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More Perihelion:

Issue 6: No More Tears

Issue 5: Phoenix

Bob Sward's Writer's Friendship Series

Book Reviews

Need to Know



A quick list to poets featured in this issue:

Mary Moore

Kate Benedict

James Walton Fox

Jane Blue

Tom Goff

Kate Lutzner

Heather Burns

Maria Melendez

Karen Alkalay-Gut

Laverne Frith

Laura Ann Walton

Roger Pfingston

Scott Odom

A Patient Clarity

Snow Effects: Poems on Impressionists in Winter
by Lynne Knight 

28 pages. Small Poetry Press

by Barbara J. McGrath

The subjects of the poems in Lynne Knight’s Snow Effects are fifteen Impressionist paintings depicting scenes from "some of the most severe winters France has ever known." Knight brilliantly merges the worlds of painters and poet as she takes readers on a journey through winter, light, longing, love, and grief. These poems are like snow flakes falling slowly to earth; the telling of each is unhurried and deliberate, allowing a story to emerge.

Knight, as omniscient poet, has a gift for entering these moments fully and offers up with great care the intimate details of the subjects of each story. At the same time, the sweep of the poet’s brush is wide. For every participant in this drama of pervasive winter painters, poet, human subjects in the paintings, light, snow, reader becomes a character in a larger, more inclusive painting about typical human situations.

Setting context for the poems in "Body That I Bring to You in Winter," the poet considers the effect of winter on the painters:

    There was more snow than usual
    those winters, as if Nature had contrived
    to complicate things for the painters,
    confuse their eyes while they tried
    to paint light becoming light.

To know this, the poet must be adept at changing perspective as she "move[s] in closer / until I can smell / the oils, feel how the body loses heat."

Her ability to render detail exquisitely at the same time that she reveals each poem’s larger significance is apparent in "The Snow Bride," in which Mme Lafitte "hurries / along the lane for butter" so that she may make "pain du beurre, to woo / M Lafitte back to her." The poet reveals further her character’s thoughts: "there’s no / other woman, just the general gloom / of winter, cast upon the passing into age," lines that could be merely the caption for one particular painting; yet they have greater significance, for example, in adroitly calling up the literal presence of winter as well as the metaphorical comparison of winter to old age, as Nature again becomes a determining voice in human affairs.

People, objects, and weather merge in a rare first-person poem, "Body Bent on More." The persona, 'walking down a snowy road past pines / so heaped with snow they bend like old women,' worries about her lover’s assessment of her, for he has told her, "You’re too thin. / All winter in his voice" and "Stop holding all that grief in your spine." In reply the speaker says, "as if it were a rope I might let down" and "I could have sworn there was snow / . . . piling on / my spine, bending me over my future." Here concrete detail and abstraction merge as snow becomes a metaphor for grief, while the body, weighted down by grief and snow, bears down on its future self. Rarely does a poet capture such a constellation of meaning in a few apparently simple lines.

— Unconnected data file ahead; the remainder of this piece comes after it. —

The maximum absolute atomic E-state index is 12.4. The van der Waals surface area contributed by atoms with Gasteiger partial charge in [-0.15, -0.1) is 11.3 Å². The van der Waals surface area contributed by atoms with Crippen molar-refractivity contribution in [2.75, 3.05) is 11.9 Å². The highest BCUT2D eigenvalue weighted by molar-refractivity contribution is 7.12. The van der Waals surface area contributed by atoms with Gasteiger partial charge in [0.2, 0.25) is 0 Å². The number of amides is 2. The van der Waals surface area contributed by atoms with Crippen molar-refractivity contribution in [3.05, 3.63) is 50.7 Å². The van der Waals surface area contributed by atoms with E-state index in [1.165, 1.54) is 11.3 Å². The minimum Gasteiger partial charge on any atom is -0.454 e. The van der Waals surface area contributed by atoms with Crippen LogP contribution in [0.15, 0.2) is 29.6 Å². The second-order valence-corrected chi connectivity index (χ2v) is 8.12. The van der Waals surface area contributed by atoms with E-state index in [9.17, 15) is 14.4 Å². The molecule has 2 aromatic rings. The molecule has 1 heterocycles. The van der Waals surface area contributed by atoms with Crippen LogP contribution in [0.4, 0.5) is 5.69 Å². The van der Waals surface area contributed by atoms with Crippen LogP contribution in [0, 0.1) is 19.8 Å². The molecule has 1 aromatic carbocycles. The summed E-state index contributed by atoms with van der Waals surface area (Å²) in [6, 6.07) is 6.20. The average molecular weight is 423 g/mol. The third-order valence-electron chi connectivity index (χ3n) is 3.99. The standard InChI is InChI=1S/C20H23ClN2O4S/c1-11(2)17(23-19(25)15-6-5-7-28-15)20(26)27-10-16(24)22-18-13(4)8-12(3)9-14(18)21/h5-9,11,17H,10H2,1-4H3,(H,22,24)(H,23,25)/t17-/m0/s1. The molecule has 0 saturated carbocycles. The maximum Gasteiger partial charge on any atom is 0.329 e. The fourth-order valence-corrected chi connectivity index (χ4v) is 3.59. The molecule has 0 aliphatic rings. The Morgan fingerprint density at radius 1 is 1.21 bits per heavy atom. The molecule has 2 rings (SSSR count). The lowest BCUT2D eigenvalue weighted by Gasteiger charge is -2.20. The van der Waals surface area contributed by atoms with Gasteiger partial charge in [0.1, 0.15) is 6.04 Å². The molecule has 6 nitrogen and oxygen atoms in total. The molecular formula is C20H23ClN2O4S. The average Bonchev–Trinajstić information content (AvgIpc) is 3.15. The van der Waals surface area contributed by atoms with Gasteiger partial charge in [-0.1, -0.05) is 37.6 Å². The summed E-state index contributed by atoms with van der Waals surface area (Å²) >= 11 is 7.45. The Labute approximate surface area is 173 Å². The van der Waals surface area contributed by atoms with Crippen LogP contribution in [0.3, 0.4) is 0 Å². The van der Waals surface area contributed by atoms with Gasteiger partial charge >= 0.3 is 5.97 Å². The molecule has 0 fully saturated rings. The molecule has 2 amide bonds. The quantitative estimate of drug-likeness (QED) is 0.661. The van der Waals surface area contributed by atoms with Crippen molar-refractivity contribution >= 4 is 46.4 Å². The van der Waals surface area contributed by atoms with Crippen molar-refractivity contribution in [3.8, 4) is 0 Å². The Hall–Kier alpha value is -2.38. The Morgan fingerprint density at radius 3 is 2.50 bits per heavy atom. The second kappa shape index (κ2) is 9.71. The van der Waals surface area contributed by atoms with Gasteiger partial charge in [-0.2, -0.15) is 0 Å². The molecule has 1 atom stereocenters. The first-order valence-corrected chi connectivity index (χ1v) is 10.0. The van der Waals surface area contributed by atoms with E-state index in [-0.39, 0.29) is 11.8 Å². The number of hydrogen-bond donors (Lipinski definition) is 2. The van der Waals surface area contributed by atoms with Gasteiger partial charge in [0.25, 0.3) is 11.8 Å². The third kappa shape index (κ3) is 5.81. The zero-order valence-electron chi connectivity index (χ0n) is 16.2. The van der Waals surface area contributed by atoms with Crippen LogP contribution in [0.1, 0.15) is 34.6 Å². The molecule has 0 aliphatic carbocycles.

Knight is not afraid to journey deep into a painting to render her stories. For example, in "Body in a Dream of Arms," one of the most poignant poems in the book, the poet enters painting, then story, then dream. The poet voices the thoughts of a man caught in endless winter:

    She has been dead

    three years now, first the child, then her,
    wrenched from him by wild fever. For weeks
    they lay in their plain boxes out behind the barn
    while he waited for the ground to thaw. Even after
    they were buried, he dreamed they were

    rooting and flowering.

A lesser poet might pull back from such details. However, Knight takes the reader with her into the most difficult of moments and offers them up in all their raw beauty.

Throughout the book are constant reminders of just how pervasive winter and its effects are. In one of the final poems, "Bodies in a Ghostly Reach," two figures in a horse-drawn cart "let themselves fall / into the ride like sleepers into dreaming." And, although the snow already is deep, "It will snow . . . so long / the empty road, blue stream, even / the vanished trees will cover over," implying that perhaps winter never will end.

However, from the poet’s perspective, the most severe of winters will not destroy the human spirit. In the final poem in the book, "Body as a River Passing into Shadow," the speaker beckons to the reader, saying with hopefulness:

             stand beside me at this painting
    for a while. Look how the trees reach down
    into shadow, then become themselves again.
    Let whatever cold that comes between us
    sink beyond our reach the way loss
    sinks from us while we go on, holding all
    there is to hold as time moves through us.

Individually, these spellbinding poems hold their own. As companion pieces for the paintings, and as tributes to the painters, their subjects, and survivors of winter everywhere, they illuminate with patient clarity. Snow Effects is a book to be read over and over, for each reading offers up greater gifts.

Barbara J. McGrath's award winning poems and reviews have appeared in numerous journals. Recently, she was the winner of Oneiros Press' first broadside contest, judged by Albert Goldbarth. Last year she completed her doctorate in English at Illinois State University. Currently, she teaches college-level writing courses and is at work on a full-length poetry manuscript.


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